Behind the media beat up: Tent Embassy protesters have nothing to apologise for

Protests celebrating the Aboriginal Tent Embassy have been subject to a vicious media campaign, after a snap protest directed at Tony Abbott and Julia Gillard. This ridiculous beat-up was an attempt to discredit legitimate demands for Aboriginal rights and self-determination.
Two thousand people from all over Australia came to Canberra on January 26 to celebrate 40 years since the Tent Embassy was established, demand sovereignty and to draw attention to the continuing horrific living conditions, police brutality and denial of land rights that still faces Aboriginal people.
That morning, Tony Abbott was asked about the relevance of the Tent Embassy today. He replied: “I think a lot has changed… and I think it probably is time to move on from that.”
The truth is the opposite. As Redfern activist Lyall Munro told the crowd, “things are worse for us now than when I came out of a mission school over 40 years ago”. In 1972 the Aboriginal activists who occupied the lawns of Parliament House were demanding land rights and an end to government assimilation policies (see page 9). But in 2012 both parties support Labor’s “Stronger Futures” legislation that will extend the racist NT intervention for ten years. The policy aims to assimilate Aboriginal people through the de-funding of communities and Protection-era controls on land, alcohol and income.

What actually happened?

At the protest, Abbott’s remarks about the Embassy were relayed to the crowd by anti-Intervention campaigner Barb Shaw, who also reported that at that very moment Tony Abbott was a mere 100 meters away. People walked over and were surprised to see both Abbott and Gillard clearly visible through the glass walls of a restaurant.
Embassy veterans who asked to address Gillard and Abbott were refused. A few people banged on the glass and others chanted and took pictures.
Then, without any warning, riot police burst out of the restaurant, shoving aside demonstrators with their shields and kicking people out of the way, dragging Abbott and Gillard behind them.
Notably, Michael Anderson, the last surviving member of the original 1972 Tent Embassy, struggled to remain standing as he was crushed between riot police and the steel bars on the steps.
There have been no arrests and no one was harmed—apart from the demonstrators shoved by police.
Gillard and Abbott complained about being trapped and worried about their safety. But there was never any threat. And they were protected by a phalanx of armed men. Aboriginal people have no such security. They are frequently assaulted by police. The levels of incarceration of Aboriginal people are the same as they were 20 years ago.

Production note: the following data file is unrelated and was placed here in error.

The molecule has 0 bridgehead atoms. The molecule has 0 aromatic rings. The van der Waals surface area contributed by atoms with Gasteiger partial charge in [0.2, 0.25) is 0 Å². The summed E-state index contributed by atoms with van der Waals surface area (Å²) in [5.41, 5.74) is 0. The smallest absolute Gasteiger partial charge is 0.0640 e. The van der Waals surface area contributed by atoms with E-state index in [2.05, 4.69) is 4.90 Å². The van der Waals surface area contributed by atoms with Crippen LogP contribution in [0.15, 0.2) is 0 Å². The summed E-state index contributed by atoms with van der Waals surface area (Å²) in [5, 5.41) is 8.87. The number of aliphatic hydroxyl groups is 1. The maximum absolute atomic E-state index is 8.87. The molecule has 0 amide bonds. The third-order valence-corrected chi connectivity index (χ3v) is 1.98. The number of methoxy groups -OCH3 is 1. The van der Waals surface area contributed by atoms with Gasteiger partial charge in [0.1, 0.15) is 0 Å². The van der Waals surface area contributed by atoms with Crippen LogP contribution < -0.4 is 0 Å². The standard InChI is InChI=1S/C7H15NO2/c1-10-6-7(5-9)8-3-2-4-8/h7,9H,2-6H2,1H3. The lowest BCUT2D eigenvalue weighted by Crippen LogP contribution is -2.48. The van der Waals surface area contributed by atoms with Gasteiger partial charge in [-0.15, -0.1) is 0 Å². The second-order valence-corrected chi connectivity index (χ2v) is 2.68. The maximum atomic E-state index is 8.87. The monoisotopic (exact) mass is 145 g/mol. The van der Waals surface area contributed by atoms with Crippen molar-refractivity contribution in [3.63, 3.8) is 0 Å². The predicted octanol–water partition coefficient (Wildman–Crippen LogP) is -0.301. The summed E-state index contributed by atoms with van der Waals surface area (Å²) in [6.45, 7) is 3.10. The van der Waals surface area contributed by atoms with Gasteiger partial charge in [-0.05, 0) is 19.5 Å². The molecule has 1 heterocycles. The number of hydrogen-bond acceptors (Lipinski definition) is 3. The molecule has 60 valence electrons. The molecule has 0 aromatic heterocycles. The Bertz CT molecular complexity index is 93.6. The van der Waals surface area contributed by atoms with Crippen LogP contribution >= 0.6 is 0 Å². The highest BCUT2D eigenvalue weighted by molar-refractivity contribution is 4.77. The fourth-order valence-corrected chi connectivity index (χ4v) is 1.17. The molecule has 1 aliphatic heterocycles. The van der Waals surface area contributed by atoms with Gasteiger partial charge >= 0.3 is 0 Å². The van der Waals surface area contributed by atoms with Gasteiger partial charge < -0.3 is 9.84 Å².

Hypocrisy and the Intervention

The incident pushed the Tent Embassy to the front of news coverage. Yet despite being forced to address some of the real issues, the media and politicians also initiated a vicious smear campaign against the Tent Embassy and the protest. They labelled the demonstration a “violent mob”, a “riot” and covered the incident as if someone had attacked the Prime Minister.
Former NSW Premier Bob Carr commented, “The tent embassy in Canberra says nothing to anyone and should have been quietly packed up years ago. Every government in Australia is aware of its responsibilities to Aboriginal Australians.” His message is the same as Abbott’s—Aboriginal people have nothing left to complain about.
A layer of conservative Aboriginal people in positions of power have chosen to attack or dismiss the protest. Their attitudes correspond to their positions on the Intervention. They included Mick Gooda, Aboriginal and Torres Strait Islander Commissioner. It is rumoured that he and his office will not be opposing the new Intervention legislation.
Sue Gordon also criticised the protest. But she can have no credibility on what Aboriginal communities want after riding into communities in the NT accompanied by the army during the roll out of the Intervention.
The kind of movement that created the Tent Embassy is needed again today. We need to unite to campaign against the cementing of the Intervention for another ten years.
Julia Gillard must not be allowed to get away with reciting tributes to “elders past and present” and then getting her riot police to shove them out of the way when they criticise her policies.
The defiant spirit on display at the Embassy in 1972 and the tradition of struggle it represents must be carried on in 2012 by everyone who supports Aboriginal rights.

Penny McCall Howard


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